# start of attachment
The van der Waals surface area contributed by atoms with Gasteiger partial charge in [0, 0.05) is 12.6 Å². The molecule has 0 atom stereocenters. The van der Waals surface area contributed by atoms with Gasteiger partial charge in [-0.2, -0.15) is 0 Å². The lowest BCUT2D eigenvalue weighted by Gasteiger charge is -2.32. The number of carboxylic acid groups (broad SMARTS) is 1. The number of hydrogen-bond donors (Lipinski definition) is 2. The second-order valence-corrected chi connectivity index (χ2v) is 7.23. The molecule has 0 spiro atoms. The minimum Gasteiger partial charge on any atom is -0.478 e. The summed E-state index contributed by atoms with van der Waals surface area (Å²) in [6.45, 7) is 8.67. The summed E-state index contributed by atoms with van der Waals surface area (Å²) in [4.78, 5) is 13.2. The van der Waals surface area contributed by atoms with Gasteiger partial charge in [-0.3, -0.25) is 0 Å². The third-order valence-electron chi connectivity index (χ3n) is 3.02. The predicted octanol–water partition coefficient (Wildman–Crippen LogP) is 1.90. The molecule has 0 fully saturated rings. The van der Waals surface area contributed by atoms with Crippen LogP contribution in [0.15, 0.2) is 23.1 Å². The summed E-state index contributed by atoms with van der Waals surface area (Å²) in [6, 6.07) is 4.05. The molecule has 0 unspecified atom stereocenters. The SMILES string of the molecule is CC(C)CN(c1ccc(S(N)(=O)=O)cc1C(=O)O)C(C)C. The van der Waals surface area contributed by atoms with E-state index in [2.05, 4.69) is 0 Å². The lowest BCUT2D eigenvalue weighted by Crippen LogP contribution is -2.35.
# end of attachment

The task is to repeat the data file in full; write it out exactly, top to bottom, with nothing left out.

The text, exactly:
The van der Waals surface area contributed by atoms with Gasteiger partial charge in [0, 0.05) is 12.6 Å². The molecule has 0 atom stereocenters. The van der Waals surface area contributed by atoms with Gasteiger partial charge in [-0.2, -0.15) is 0 Å². The lowest BCUT2D eigenvalue weighted by Gasteiger charge is -2.32. The number of carboxylic acid groups (broad SMARTS) is 1. The number of hydrogen-bond donors (Lipinski definition) is 2. The second-order valence-corrected chi connectivity index (χ2v) is 7.23. The molecule has 0 spiro atoms. The minimum Gasteiger partial charge on any atom is -0.478 e. The summed E-state index contributed by atoms with van der Waals surface area (Å²) in [6.45, 7) is 8.67. The summed E-state index contributed by atoms with van der Waals surface area (Å²) in [4.78, 5) is 13.2. The van der Waals surface area contributed by atoms with Gasteiger partial charge in [-0.3, -0.25) is 0 Å². The third-order valence-electron chi connectivity index (χ3n) is 3.02. The predicted octanol–water partition coefficient (Wildman–Crippen LogP) is 1.90. The molecule has 0 fully saturated rings. The van der Waals surface area contributed by atoms with Crippen LogP contribution in [0.15, 0.2) is 23.1 Å². The summed E-state index contributed by atoms with van der Waals surface area (Å²) in [6, 6.07) is 4.05. The molecule has 0 unspecified atom stereocenters. The SMILES string of the molecule is CC(C)CN(c1ccc(S(N)(=O)=O)cc1C(=O)O)C(C)C. The van der Waals surface area contributed by atoms with E-state index in [2.05, 4.69) is 0 Å². The lowest BCUT2D eigenvalue weighted by Crippen LogP contribution is -2.35.